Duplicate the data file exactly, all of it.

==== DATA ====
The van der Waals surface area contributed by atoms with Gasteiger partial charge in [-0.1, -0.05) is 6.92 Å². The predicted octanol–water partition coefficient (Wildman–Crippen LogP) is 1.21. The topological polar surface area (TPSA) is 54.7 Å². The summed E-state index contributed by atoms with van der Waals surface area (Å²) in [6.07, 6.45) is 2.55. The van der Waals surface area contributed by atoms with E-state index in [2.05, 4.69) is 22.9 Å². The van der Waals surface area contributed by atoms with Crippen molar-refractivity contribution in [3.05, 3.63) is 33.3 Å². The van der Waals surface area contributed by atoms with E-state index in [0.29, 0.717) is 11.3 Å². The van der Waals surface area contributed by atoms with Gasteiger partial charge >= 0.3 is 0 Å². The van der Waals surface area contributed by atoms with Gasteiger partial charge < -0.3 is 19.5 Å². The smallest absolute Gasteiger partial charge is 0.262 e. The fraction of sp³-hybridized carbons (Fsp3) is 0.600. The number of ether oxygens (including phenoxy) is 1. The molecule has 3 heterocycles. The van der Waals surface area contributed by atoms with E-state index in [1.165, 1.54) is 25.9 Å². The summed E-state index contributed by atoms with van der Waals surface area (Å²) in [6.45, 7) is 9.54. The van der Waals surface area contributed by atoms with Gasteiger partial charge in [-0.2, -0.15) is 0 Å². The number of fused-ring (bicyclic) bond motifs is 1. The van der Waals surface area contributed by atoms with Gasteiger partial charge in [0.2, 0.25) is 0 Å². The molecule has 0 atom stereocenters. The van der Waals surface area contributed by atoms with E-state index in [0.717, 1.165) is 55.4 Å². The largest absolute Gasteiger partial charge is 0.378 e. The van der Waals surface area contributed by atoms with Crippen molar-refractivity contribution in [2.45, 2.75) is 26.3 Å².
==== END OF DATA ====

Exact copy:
The van der Waals surface area contributed by atoms with Gasteiger partial charge in [-0.1, -0.05) is 6.92 Å². The predicted octanol–water partition coefficient (Wildman–Crippen LogP) is 1.21. The topological polar surface area (TPSA) is 54.7 Å². The summed E-state index contributed by atoms with van der Waals surface area (Å²) in [6.07, 6.45) is 2.55. The van der Waals surface area contributed by atoms with E-state index in [2.05, 4.69) is 22.9 Å². The van der Waals surface area contributed by atoms with Crippen molar-refractivity contribution in [3.05, 3.63) is 33.3 Å². The van der Waals surface area contributed by atoms with E-state index in [0.29, 0.717) is 11.3 Å². The van der Waals surface area contributed by atoms with Gasteiger partial charge >= 0.3 is 0 Å². The van der Waals surface area contributed by atoms with Gasteiger partial charge < -0.3 is 19.5 Å². The smallest absolute Gasteiger partial charge is 0.262 e. The fraction of sp³-hybridized carbons (Fsp3) is 0.600. The number of ether oxygens (including phenoxy) is 1. The molecule has 3 heterocycles. The van der Waals surface area contributed by atoms with E-state index in [1.165, 1.54) is 25.9 Å². The summed E-state index contributed by atoms with van der Waals surface area (Å²) in [6.45, 7) is 9.54. The van der Waals surface area contributed by atoms with Gasteiger partial charge in [-0.2, -0.15) is 0 Å². The number of fused-ring (bicyclic) bond motifs is 1. The van der Waals surface area contributed by atoms with Gasteiger partial charge in [0.2, 0.25) is 0 Å². The molecule has 0 atom stereocenters. The van der Waals surface area contributed by atoms with E-state index in [0.717, 1.165) is 55.4 Å². The largest absolute Gasteiger partial charge is 0.378 e. The van der Waals surface area contributed by atoms with Crippen molar-refractivity contribution in [2.45, 2.75) is 26.3 Å².